Good morning and welcome, Premier Burt, Cabinet Colleagues, Members of Parliament, Distinguished Speakers, and guests.
Today we are pleased to host the Third Annual Bermuda Energy Summit 2017- I say ‘Annual’, because there will always be matters around energy that need to be discussed. Since the previous Summit in June 2016, the Regulatory Authority, or RA, has commenced responsibility for the regulation of the electricity sector. Beginning in October last year, the RA has been working on developing the form and content of licenses, which will enable them to fully and properly regulate the sector. Some of you may be aware that licenses were issued to the Bermuda Electric Light Company (BELCO) for Bulk Generation and for Transmission, Distribution and Retail activities just a little over two weeks ago on October 27th . These licenses will eventually provide investor certainty in the sector, improving investment opportunities in energy in Bermuda.
The theme underpinning this year’s Summit is the Integrated Resource Plan, or IRP, process. The next IRP will be initiated by the RA, and it will be the first time in Bermuda’s history that the IRP will be open to the public for meaningful comment and challenge. After licenses, this IRP is the next regulatory milestone before the RA for the energy sector.
Historically, the IRP was the guide for the utility’s capital development. The IRP is defined as a comprehensive decision support tool and road map for meeting the company's objective of providing reliable and least-cost electric service to all its customers, while addressing the substantial risks and uncertainties inherent in the electric utility business.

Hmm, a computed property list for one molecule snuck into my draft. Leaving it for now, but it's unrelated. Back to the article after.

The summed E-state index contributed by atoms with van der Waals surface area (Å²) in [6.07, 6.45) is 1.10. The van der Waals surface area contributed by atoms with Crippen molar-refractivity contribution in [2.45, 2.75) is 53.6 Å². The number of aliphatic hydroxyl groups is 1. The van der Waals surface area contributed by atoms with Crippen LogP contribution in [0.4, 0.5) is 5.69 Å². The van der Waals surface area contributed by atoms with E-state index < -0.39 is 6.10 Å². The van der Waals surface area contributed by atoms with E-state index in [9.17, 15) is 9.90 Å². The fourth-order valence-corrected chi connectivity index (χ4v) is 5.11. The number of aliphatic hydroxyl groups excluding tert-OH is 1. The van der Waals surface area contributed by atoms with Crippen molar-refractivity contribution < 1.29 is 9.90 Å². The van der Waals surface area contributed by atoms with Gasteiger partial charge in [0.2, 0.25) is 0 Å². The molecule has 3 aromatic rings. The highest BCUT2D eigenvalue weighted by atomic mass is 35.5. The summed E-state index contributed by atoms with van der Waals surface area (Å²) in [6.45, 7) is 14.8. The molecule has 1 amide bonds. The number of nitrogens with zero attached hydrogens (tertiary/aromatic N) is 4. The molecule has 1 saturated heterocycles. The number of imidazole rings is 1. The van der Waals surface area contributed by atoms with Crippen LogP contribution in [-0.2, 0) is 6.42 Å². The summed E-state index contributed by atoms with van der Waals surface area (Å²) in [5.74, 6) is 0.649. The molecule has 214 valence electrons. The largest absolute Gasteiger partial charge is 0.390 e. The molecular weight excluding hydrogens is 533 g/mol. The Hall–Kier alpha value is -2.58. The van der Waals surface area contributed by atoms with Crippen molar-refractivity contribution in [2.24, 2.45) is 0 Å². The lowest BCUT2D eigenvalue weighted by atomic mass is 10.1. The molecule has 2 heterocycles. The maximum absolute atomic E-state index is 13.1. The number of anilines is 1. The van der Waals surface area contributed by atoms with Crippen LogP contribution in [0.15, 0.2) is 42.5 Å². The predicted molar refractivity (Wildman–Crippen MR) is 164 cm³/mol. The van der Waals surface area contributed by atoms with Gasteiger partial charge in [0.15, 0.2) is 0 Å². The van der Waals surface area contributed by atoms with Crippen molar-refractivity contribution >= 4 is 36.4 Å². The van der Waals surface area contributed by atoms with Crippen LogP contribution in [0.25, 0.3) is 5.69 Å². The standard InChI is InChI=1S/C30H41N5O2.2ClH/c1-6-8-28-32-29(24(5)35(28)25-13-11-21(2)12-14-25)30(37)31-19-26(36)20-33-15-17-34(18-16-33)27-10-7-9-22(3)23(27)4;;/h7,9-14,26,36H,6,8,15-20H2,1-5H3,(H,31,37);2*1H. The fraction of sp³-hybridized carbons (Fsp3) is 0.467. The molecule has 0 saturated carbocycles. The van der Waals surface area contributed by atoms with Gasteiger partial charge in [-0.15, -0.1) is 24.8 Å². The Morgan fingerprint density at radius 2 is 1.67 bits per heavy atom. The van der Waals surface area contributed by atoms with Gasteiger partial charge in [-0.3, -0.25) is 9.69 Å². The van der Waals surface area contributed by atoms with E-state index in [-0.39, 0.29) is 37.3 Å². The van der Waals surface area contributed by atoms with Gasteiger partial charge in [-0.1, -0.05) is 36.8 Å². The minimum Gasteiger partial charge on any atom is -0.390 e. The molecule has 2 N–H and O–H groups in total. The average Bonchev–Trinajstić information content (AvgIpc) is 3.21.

Some of the risks we face include new challenges. The increasing incidence and probability of severe weather events, for example, change how we look at imported fuels. We cannot avoid events like hurricanes, rising tides, and the like, but what we can do is work toward ways to become more resilient in the face of these potential, increasingly likely, disasters. Our brothers and sisters in the Caribbean can attest to this need to be resilient and responsive, but unlike our southern cousins, we are isolated, and not near assistance, underscoring the need for us to become as self-sufficient as possible.
Self-reliance will not happen with a status-quo approach toward our future. We must now look at IRPs differently. We must consider a multi-pronged approach to energy planning, where there are more participants than just the utility. For example, consumers could become ‘prosumers’- those who produce goods and services to the utility, as well as using electricity. Those goods and services include kilowatt-hours produced from distributed generation sources, and demand-side reduction or storage, for the re-deployment of load during times of peak use.
Any new paradigm of energy planning going forward cannot happen overnight, nor can it happen without careful, inclusive and transparent planning. The IRPs of our future will require, according to the law, that the public is engaged to not only comment on the plan, but to challenge it where possible. This new way of charting our energy future will have to be done, again, according to law, before October 28th, 2018. This deadline is looming on our horizon.
The goal of this Summit is to give the public some tools with which they can critically examine the IRP once it is initiated and to help all of us – BELCO, the RA, alternative energy investors, Government – to work collaboratively and positively as we progress Bermuda’s energy future. If done well, with full and dynamic engagement with the public, this IRP may well be the main investment guide for Bermuda’s energy sector for years to come. Today, we begin to prepare ourselves for this monumental and pioneering task.